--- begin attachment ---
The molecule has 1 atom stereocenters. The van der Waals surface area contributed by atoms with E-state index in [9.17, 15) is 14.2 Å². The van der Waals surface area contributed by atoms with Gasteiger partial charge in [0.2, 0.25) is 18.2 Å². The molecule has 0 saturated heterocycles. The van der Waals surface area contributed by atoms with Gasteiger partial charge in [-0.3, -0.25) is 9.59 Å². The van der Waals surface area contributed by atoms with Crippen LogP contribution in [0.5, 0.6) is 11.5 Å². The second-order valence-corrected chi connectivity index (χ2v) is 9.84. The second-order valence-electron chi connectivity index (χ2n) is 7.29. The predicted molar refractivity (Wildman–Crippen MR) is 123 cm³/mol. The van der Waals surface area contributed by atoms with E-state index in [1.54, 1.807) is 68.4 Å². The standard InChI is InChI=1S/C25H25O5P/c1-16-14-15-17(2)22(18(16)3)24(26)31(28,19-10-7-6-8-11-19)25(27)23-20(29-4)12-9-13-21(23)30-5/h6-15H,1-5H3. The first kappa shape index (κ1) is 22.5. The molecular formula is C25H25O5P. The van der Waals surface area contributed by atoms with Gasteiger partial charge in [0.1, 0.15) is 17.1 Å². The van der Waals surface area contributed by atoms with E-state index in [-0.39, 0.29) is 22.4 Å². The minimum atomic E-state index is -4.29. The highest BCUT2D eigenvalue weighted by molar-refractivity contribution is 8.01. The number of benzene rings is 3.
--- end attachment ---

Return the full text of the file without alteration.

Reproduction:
The molecule has 1 atom stereocenters. The van der Waals surface area contributed by atoms with E-state index in [9.17, 15) is 14.2 Å². The van der Waals surface area contributed by atoms with Gasteiger partial charge in [0.2, 0.25) is 18.2 Å². The molecule has 0 saturated heterocycles. The van der Waals surface area contributed by atoms with Gasteiger partial charge in [-0.3, -0.25) is 9.59 Å². The van der Waals surface area contributed by atoms with Crippen LogP contribution in [0.5, 0.6) is 11.5 Å². The second-order valence-corrected chi connectivity index (χ2v) is 9.84. The second-order valence-electron chi connectivity index (χ2n) is 7.29. The predicted molar refractivity (Wildman–Crippen MR) is 123 cm³/mol. The van der Waals surface area contributed by atoms with E-state index in [1.54, 1.807) is 68.4 Å². The standard InChI is InChI=1S/C25H25O5P/c1-16-14-15-17(2)22(18(16)3)24(26)31(28,19-10-7-6-8-11-19)25(27)23-20(29-4)12-9-13-21(23)30-5/h6-15H,1-5H3. The first kappa shape index (κ1) is 22.5. The molecular formula is C25H25O5P. The van der Waals surface area contributed by atoms with Gasteiger partial charge in [0.1, 0.15) is 17.1 Å². The van der Waals surface area contributed by atoms with E-state index in [-0.39, 0.29) is 22.4 Å². The minimum atomic E-state index is -4.29. The highest BCUT2D eigenvalue weighted by molar-refractivity contribution is 8.01. The number of benzene rings is 3.